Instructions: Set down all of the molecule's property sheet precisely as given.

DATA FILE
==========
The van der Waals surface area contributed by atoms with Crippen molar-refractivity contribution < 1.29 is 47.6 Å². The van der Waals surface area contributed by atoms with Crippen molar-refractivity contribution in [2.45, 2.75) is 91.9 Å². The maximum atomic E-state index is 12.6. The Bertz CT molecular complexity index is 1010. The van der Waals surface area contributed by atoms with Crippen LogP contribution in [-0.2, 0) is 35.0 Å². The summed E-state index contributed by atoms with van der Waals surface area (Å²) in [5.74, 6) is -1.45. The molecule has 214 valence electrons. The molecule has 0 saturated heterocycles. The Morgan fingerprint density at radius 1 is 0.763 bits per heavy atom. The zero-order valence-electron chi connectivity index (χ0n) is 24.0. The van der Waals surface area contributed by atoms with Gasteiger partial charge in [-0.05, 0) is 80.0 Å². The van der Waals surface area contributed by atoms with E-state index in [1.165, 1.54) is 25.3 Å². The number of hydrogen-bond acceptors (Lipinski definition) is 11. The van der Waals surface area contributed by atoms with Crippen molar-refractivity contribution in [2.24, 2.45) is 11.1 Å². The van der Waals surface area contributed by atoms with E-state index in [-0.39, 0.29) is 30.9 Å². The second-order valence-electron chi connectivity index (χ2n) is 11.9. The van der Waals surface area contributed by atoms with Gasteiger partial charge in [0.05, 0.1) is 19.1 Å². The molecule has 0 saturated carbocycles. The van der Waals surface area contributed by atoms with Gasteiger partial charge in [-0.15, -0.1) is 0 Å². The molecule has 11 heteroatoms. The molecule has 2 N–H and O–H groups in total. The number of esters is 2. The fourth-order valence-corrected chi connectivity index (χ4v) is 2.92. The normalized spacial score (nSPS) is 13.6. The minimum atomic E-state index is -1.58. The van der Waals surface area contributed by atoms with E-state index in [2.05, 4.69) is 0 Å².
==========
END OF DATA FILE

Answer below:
The van der Waals surface area contributed by atoms with Crippen molar-refractivity contribution < 1.29 is 47.6 Å². The van der Waals surface area contributed by atoms with Crippen molar-refractivity contribution in [2.45, 2.75) is 91.9 Å². The maximum atomic E-state index is 12.6. The Bertz CT molecular complexity index is 1010. The van der Waals surface area contributed by atoms with Crippen LogP contribution in [-0.2, 0) is 35.0 Å². The summed E-state index contributed by atoms with van der Waals surface area (Å²) in [5.74, 6) is -1.45. The molecule has 214 valence electrons. The molecule has 0 saturated heterocycles. The Morgan fingerprint density at radius 1 is 0.763 bits per heavy atom. The zero-order valence-electron chi connectivity index (χ0n) is 24.0. The van der Waals surface area contributed by atoms with Gasteiger partial charge in [-0.05, 0) is 80.0 Å². The van der Waals surface area contributed by atoms with E-state index in [1.165, 1.54) is 25.3 Å². The number of hydrogen-bond acceptors (Lipinski definition) is 11. The van der Waals surface area contributed by atoms with Crippen molar-refractivity contribution in [2.24, 2.45) is 11.1 Å². The van der Waals surface area contributed by atoms with E-state index in [-0.39, 0.29) is 30.9 Å². The second-order valence-electron chi connectivity index (χ2n) is 11.9. The van der Waals surface area contributed by atoms with Gasteiger partial charge in [0.05, 0.1) is 19.1 Å². The molecule has 0 saturated carbocycles. The van der Waals surface area contributed by atoms with Gasteiger partial charge in [-0.15, -0.1) is 0 Å². The molecule has 11 heteroatoms. The molecule has 2 N–H and O–H groups in total. The number of esters is 2. The fourth-order valence-corrected chi connectivity index (χ4v) is 2.92. The normalized spacial score (nSPS) is 13.6. The minimum atomic E-state index is -1.58. The van der Waals surface area contributed by atoms with E-state index in [2.05, 4.69) is 0 Å².